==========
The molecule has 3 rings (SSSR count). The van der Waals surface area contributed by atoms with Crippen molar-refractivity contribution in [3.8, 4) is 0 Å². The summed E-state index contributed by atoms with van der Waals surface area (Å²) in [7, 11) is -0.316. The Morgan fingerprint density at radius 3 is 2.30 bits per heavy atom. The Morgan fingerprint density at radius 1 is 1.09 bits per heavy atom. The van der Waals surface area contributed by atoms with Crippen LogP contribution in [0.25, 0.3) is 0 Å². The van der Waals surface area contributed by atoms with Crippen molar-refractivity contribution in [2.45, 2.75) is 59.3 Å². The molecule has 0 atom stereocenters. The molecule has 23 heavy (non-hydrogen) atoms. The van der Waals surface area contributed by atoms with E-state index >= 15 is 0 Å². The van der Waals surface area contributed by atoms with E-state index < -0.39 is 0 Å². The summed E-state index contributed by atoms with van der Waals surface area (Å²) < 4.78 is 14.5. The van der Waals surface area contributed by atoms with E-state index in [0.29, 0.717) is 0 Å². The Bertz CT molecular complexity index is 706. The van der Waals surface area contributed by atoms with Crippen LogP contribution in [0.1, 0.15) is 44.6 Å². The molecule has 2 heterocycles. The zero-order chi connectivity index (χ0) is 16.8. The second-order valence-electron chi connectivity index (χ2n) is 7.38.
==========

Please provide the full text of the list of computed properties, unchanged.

The molecule has 3 rings (SSSR count). The van der Waals surface area contributed by atoms with Crippen molar-refractivity contribution in [3.8, 4) is 0 Å². The summed E-state index contributed by atoms with van der Waals surface area (Å²) in [7, 11) is -0.316. The Morgan fingerprint density at radius 3 is 2.30 bits per heavy atom. The Morgan fingerprint density at radius 1 is 1.09 bits per heavy atom. The van der Waals surface area contributed by atoms with Crippen LogP contribution in [0.25, 0.3) is 0 Å². The van der Waals surface area contributed by atoms with Crippen molar-refractivity contribution in [2.45, 2.75) is 59.3 Å². The molecule has 0 atom stereocenters. The molecule has 23 heavy (non-hydrogen) atoms. The van der Waals surface area contributed by atoms with E-state index >= 15 is 0 Å². The van der Waals surface area contributed by atoms with E-state index < -0.39 is 0 Å². The summed E-state index contributed by atoms with van der Waals surface area (Å²) < 4.78 is 14.5. The van der Waals surface area contributed by atoms with E-state index in [0.29, 0.717) is 0 Å². The Bertz CT molecular complexity index is 706. The van der Waals surface area contributed by atoms with Crippen LogP contribution in [0.1, 0.15) is 44.6 Å². The molecule has 2 heterocycles. The zero-order chi connectivity index (χ0) is 16.8. The second-order valence-electron chi connectivity index (χ2n) is 7.38.